A colleague of mine was having some trouble setting up virtual host’s with his new installation of MAMP recently. So I decided to sit down and have a little look into it, and here follows a small guide to getting vhosts working locally on your mac using MAMP v2.0 and it’s bundled apache.
I’ve chosen to use “mate” which is the terminal shorthand for textmate, which you can download here Macromates Textmate, but you can swap out my instance’s of this with a more familiar editor like “nano” or “vim”.
Firstly run the following command or open /Applications/MAMP/conf/apache/httpd.conf in your preferred editor.
dave$ mate /Applications/MAMP/conf/apache/httpd.conf
First thing I noticed was that MAMP now quietly includes a bunch of file’s rather than just having it all appended at the bottom of httpd.conf, however all the usual files
Somewhere in amongst all of these files you will find the following:
# Virtual hosts # Include /Applications/MAMP/conf/apache/extra/httpd-vhosts.conf
Simply uncomment it like so;
# Virtual hosts Include /Applications/MAMP/conf/apache/extra/httpd-vhosts.conf
I used a command from terminal like so:
dave$ mate /Applications/MAMP/conf/apache/httpd.conf
Next we need to set up a record in our /etc/hosts/ file, you will need to call on the power of “sudo” for this. Use the following command:
dave$ sudo mate /private/etc/hosts
You will of course be prompted for your password, which is your system password. Once open you should see something like this:
## # Host Database # # localhost is used to configure the loopback interface # when the system is booting. Do not change this entry. ## 127.0.0.1 localhost 255.255.255.255 broadcasthost ::1 localhost fe80::1%lo0 localhost
Now add this line to the bottom of this file, replacing “nameserver” with whatever you wish to call yours.
Save and Quit.
Now you need to, create your virtual host in the vhosts file. So remember that line we uncommented in the httpd.conf file? The file that points to is now where we’re heading so.
dave$ mate /Applications/MAMP/conf/apache/extra/httpd-vhosts.conf
Once open you should see something like this:
# # Virtual Hosts # # If you want to maintain multiple domains/hostnames on your # machine you can setup VirtualHost containers for them. Most configurations # use only name-based virtual hosts so the server doesn't need to worry about # IP addresses. This is indicated by the asterisks in the directives below. # # Please see the documentation at # # for further details before you try to setup virtual hosts. # # You may use the command line option '-S' to verify your virtual host # configuration # # Use name-based virtual hosting. NameVirtualHost *:80 # VirtualHost example: # Almost any Apache directive may go into a VirtualHost container. # The first VirtualHost section is used for all requests that do not # match a ServerName or ServerAlias in any block. # ServerAdmin email@example.com DocumentRoot "/Applications/MAMP/htdocs/playme/http/" ServerName dummy-host.example.com ServerAlias www.dummy-host.example.com ErrorLog "logs/dummy-host.example.com-error_log" CustomLog "logs/dummy-host.example.com-access_log" common # ServerAdmin firstname.lastname@example.org DocumentRoot "/Applications/MAMP/htdocs/playmedeux/http/" ServerName dummy-host2.example.com ErrorLog "logs/dummy-host2.example.com-error_log" CustomLog "logs/dummy-host2.example.com-access_log" common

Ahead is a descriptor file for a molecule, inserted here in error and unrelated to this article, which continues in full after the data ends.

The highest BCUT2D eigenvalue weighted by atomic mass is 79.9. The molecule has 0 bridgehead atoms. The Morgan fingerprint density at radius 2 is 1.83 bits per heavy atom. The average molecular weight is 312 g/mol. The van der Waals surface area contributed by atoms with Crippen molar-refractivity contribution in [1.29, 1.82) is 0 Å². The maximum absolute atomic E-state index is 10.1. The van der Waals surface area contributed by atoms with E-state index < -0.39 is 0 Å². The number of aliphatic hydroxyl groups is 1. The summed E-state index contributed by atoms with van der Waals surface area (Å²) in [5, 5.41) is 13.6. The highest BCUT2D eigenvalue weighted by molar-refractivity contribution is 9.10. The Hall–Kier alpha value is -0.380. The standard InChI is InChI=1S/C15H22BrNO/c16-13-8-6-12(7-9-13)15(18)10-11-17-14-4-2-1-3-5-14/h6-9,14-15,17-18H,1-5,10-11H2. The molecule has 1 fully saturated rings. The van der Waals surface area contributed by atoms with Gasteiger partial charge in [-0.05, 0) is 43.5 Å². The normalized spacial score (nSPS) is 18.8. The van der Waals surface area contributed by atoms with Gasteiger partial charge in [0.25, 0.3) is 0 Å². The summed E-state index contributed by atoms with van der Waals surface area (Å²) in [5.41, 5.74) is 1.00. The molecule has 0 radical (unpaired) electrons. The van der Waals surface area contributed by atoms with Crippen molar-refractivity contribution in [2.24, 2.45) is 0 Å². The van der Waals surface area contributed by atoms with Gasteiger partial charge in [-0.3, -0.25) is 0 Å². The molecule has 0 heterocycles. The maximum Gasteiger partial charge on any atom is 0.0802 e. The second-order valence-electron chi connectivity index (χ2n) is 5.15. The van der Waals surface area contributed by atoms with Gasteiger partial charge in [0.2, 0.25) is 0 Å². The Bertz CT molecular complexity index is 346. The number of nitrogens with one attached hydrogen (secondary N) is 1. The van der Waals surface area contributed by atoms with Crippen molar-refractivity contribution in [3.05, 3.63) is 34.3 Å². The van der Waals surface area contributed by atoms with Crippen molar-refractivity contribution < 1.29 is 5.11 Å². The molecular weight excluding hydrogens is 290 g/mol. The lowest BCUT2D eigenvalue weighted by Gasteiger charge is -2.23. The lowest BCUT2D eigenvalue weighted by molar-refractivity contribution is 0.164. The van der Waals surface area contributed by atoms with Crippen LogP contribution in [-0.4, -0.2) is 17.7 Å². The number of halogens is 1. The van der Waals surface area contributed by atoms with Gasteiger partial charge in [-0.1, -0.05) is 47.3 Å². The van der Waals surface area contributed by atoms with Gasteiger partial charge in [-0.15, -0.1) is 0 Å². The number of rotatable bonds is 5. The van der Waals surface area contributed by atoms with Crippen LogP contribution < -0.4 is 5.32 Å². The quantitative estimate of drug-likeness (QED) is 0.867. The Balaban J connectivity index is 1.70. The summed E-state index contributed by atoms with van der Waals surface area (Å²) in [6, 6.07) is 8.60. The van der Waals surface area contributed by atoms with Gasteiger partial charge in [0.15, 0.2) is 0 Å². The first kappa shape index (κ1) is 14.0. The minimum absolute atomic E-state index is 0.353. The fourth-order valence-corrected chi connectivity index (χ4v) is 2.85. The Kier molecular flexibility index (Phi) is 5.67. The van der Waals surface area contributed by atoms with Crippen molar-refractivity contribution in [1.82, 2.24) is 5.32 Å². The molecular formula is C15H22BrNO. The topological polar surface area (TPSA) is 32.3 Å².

You’ll notice that there are two uncommented dummy servers set up, if you want to reference them at a later date just simply comment them out using the “#” infront of text on every line, or you can simply delete them. If your commenting it should end up like this:
# # ServerAdmin email@example.com # DocumentRoot "/Applications/MAMP/htdocs/playme/http/" # ServerName dummy-host.example.com # ServerAlias www.dummy-host.example.com # ErrorLog "logs/dummy-host.example.com-error_log" # CustomLog "logs/dummy-host.example.com-access_log" common #
Right, now to adding our new one, called testrun, let’s copy the format from above and insert this code into the bottom of our file. Note that at this point you now need to decide where your document route is going to be, in most cases I would just create a folder inside htdocs inside my mamp install something like below:
dave$ mkdir /Applications/MAMP/htdocs/testrun/
Our document root in our VirtualHost setup should now reflect that when you add the following.
<virtualHost *> ServerName testrun DocumentRoot /Applications/MAMP/htdocs/testrun/ </virtualHost>
Notice how i’ve decided to make this available on a specific port but have just opted for any port, normal port numbers for apache are :8888 or :80 so you could specify either one of those if you so wished like so:
As opposed to:
Onto the final leg, now we just need to reboot apache, so, in terminal you can do:
Or simply if you prefer the mamp interface a stop and start of server’s should suffice.
One last thing, let’s quickly add a index.html file to our Document Root for testing purposes.
And enter “Welcome to the testrun vhost – Served by MAMP” to the file. Save and quit.
Finally type http://testrun:8888 into your favourite browser (of course with MAMP started) and you should see your index.html file served up nicely.